Ouspensky – On one occasion, at one of these meetings, someone asked about the possibility of reincarnation, and whether it was possible to believe in cases of communication with the dead.
“Many things are possible,” said G. “But it is necessary to understand that man’s being, both in life and after death, if it does exist after death, may be very different in quality. The ‘man-machine’ with whom everything depends upon external influences, with whom everything happens, who is now one, the next moment another, and the next moment a third, has no future of any kind; he is buried and that is all. Dust returns to dust. This applies to him.
In order to be able to speak of any kind of future life there must be a certain crystallization, a certain fusion of man’s inner qualities, a certain independence of external influences. If there is anything in a man able to resist external influences, then this very thing itself may also be able to resist the death of the physical body. But think for yourselves what there is to withstand physical death in a man who faints or forgets everything when he cuts his finger? If there is anything in a man, it may survive; if there is nothing, then there is nothing to survive.
But even if something survives, its future can be very varied. In certain cases of fuller crystallization what people call ‘reincarnation’ may be possible after death, and, in other cases, what people call ‘existence on the other side.’ In both cases it is the continuation of life in the ‘astral body,’ or with the help of the ‘astral body.’ You know what the expression ‘astral body’ means. But the systems with which you are acquainted and which use this expression state that all men have an ‘astral body.’ This is quite wrong.
What may be called the ‘astral body’ is obtained by means of fusion, that is, by means of terribly hard inner work and struggle. Man is not born with it. And only very few men acquire an ‘astral body.’ If it is formed it may continue to live after the death of the physical body, and it may be born again in another physical body. This is ‘reincarnation.’ If it is not re-born, then, in the course of time, it also dies; it is not immortal but it can live long after the death of the physical body.
“Fusion, inner unity, is obtained by means of ‘friction,’ by the struggle between ‘yes’ and ‘no’ in man. If a man lives without inner struggle, if everything happens in him without opposition, if he goes wherever he is drawn or wherever the wind blows, he will remain such as he is. But if a struggle begins in him, and particularly if there is a definite line in this struggle, then, gradually, permanent traits begin to form themselves, he begins to ‘crystallize.’ But crystallization is possible on a right foundation and it is possible on a wrong foundation. ‘Friction,’ the struggle between ‘yes’ and ‘no,’ can easily take place on a wrong foundation. For instance, a fanatical belief in some or other idea, or the ‘fear of sin,’ can evoke a terribly intense struggle between ‘yes’ and ‘no,’ and a man may crystallize on these foundations. But this would be a wrong, incomplete crystallization. Such a man will not possess the possibility of further development. In order to make further development possible he must be melted down again, and this can be accomplished only through terrible suffering.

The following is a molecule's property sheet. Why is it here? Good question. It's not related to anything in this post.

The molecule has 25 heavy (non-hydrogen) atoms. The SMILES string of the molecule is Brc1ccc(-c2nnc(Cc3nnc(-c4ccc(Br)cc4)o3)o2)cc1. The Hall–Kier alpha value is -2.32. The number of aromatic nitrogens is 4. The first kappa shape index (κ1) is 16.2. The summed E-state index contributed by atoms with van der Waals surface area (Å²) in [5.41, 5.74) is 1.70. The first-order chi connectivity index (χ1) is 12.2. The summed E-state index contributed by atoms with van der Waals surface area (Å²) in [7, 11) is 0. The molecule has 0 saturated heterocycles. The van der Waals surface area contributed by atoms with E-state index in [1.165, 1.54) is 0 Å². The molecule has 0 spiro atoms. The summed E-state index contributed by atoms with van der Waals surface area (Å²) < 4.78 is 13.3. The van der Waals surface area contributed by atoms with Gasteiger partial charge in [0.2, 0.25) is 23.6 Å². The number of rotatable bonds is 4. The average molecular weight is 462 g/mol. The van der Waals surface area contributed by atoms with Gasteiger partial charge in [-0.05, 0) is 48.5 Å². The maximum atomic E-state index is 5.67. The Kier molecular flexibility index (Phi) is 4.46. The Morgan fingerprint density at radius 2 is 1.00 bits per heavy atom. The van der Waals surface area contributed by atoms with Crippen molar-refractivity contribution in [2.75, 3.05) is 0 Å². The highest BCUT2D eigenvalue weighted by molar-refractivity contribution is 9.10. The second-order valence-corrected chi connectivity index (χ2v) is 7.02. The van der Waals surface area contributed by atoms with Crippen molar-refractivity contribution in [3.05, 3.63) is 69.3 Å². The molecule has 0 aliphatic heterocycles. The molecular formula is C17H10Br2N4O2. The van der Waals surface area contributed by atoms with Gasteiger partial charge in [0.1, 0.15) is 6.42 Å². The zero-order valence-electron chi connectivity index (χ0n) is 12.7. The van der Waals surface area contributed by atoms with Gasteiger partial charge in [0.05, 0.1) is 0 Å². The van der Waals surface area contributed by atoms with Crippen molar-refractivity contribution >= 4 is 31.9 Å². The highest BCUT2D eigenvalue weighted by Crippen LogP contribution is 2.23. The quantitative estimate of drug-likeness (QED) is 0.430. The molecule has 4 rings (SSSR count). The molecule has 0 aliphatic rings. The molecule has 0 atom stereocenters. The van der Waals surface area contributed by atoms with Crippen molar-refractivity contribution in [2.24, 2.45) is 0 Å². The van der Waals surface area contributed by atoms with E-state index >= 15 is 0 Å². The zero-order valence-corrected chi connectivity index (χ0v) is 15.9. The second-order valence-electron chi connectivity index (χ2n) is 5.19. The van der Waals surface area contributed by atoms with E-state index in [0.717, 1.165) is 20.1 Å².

“Crystallization is possible on any foundation. Take for example a brigand, a really good, genuine brigand. I knew such brigands in the Caucasus. He will stand with a rifle behind a stone by the roadside for eight hours without stirring. Could you do this? All the time, mind you, a struggle is going on in him. He is thirsty and hot, and flies are biting him; but he stands still. Another is a monk; he is afraid of the devil; all night long he beats his head on the floor and prays. Thus crystallization is achieved. In such ways people can generate in themselves an enormous inner strength; they can endure torture; they can get what they want. This means that there is now in them something solid, something permanent. Such people can become immortal. But what is the good of it? A man of this kind becomes an ‘immortal thing,’ although a certain amount of consciousness is sometimes preserved in him. But even this, it must be remembered, occurs very rarely.”
I recollect that the talks which followed that evening struck me by the fact that many people heard something entirely different to what G. said; others only paid attention to G.’s secondary and nonessential remarks and remembered only these. The fundamental principles in what G. said escaped most of them. Only very few asked questions on the essential things he said. One of these questions has remained in my memory.
“In what way can one evoke the struggle between ‘yes’ and ‘no’ in oneself?” someone asked.
“Sacrifice is necessary,” said G. “If nothing is sacrificed nothing is obtained. And it is necessary to sacrifice something precious at the moment, to sacrifice for a long time and to sacrifice a great deal. But still, not forever. This must be understood because often it is not understood. Sacrifice is necessary only while the process of crystallization is going on. When crystallization is achieved, renunciations, privations, and sacrifices are no longer necessary. Then a man may have everything he wants. There are no longer any laws for him, he is a law unto himself.”
Source – from Ouspensky Book “In Search of Miraculous”